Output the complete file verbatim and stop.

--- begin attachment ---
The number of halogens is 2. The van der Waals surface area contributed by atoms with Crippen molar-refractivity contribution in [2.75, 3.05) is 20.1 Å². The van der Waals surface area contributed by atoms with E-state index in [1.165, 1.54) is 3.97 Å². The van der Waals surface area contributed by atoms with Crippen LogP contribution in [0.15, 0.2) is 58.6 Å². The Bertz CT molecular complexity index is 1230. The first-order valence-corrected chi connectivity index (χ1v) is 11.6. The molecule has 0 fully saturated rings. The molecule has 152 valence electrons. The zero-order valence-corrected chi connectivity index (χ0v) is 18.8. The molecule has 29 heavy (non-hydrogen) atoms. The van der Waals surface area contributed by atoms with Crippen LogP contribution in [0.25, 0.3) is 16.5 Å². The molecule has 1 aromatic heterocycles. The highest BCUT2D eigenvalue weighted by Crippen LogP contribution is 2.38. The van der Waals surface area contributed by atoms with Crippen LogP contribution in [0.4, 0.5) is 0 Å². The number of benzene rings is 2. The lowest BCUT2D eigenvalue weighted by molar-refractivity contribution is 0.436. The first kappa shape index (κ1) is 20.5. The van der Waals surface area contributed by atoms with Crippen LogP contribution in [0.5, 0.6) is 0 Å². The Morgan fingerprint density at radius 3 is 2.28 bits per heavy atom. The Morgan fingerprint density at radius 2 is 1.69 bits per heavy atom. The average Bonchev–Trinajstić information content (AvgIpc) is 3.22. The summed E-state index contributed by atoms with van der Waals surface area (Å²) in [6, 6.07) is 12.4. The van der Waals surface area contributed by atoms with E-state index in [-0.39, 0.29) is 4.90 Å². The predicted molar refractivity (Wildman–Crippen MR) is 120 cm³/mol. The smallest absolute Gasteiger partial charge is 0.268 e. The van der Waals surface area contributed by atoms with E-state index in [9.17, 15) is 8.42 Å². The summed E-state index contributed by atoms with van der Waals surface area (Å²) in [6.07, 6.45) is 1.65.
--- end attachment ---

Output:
The number of halogens is 2. The van der Waals surface area contributed by atoms with Crippen molar-refractivity contribution in [2.75, 3.05) is 20.1 Å². The van der Waals surface area contributed by atoms with E-state index in [1.165, 1.54) is 3.97 Å². The van der Waals surface area contributed by atoms with Crippen LogP contribution in [0.15, 0.2) is 58.6 Å². The Bertz CT molecular complexity index is 1230. The first-order valence-corrected chi connectivity index (χ1v) is 11.6. The molecule has 0 fully saturated rings. The molecule has 152 valence electrons. The zero-order valence-corrected chi connectivity index (χ0v) is 18.8. The molecule has 29 heavy (non-hydrogen) atoms. The van der Waals surface area contributed by atoms with Crippen LogP contribution in [0.25, 0.3) is 16.5 Å². The molecule has 1 aromatic heterocycles. The highest BCUT2D eigenvalue weighted by Crippen LogP contribution is 2.38. The van der Waals surface area contributed by atoms with Crippen LogP contribution in [0.4, 0.5) is 0 Å². The number of benzene rings is 2. The lowest BCUT2D eigenvalue weighted by molar-refractivity contribution is 0.436. The first kappa shape index (κ1) is 20.5. The van der Waals surface area contributed by atoms with Crippen LogP contribution in [0.5, 0.6) is 0 Å². The Morgan fingerprint density at radius 3 is 2.28 bits per heavy atom. The Morgan fingerprint density at radius 2 is 1.69 bits per heavy atom. The average Bonchev–Trinajstić information content (AvgIpc) is 3.22. The summed E-state index contributed by atoms with van der Waals surface area (Å²) in [6, 6.07) is 12.4. The van der Waals surface area contributed by atoms with E-state index in [-0.39, 0.29) is 4.90 Å². The predicted molar refractivity (Wildman–Crippen MR) is 120 cm³/mol. The smallest absolute Gasteiger partial charge is 0.268 e. The van der Waals surface area contributed by atoms with E-state index in [9.17, 15) is 8.42 Å². The summed E-state index contributed by atoms with van der Waals surface area (Å²) in [6.07, 6.45) is 1.65.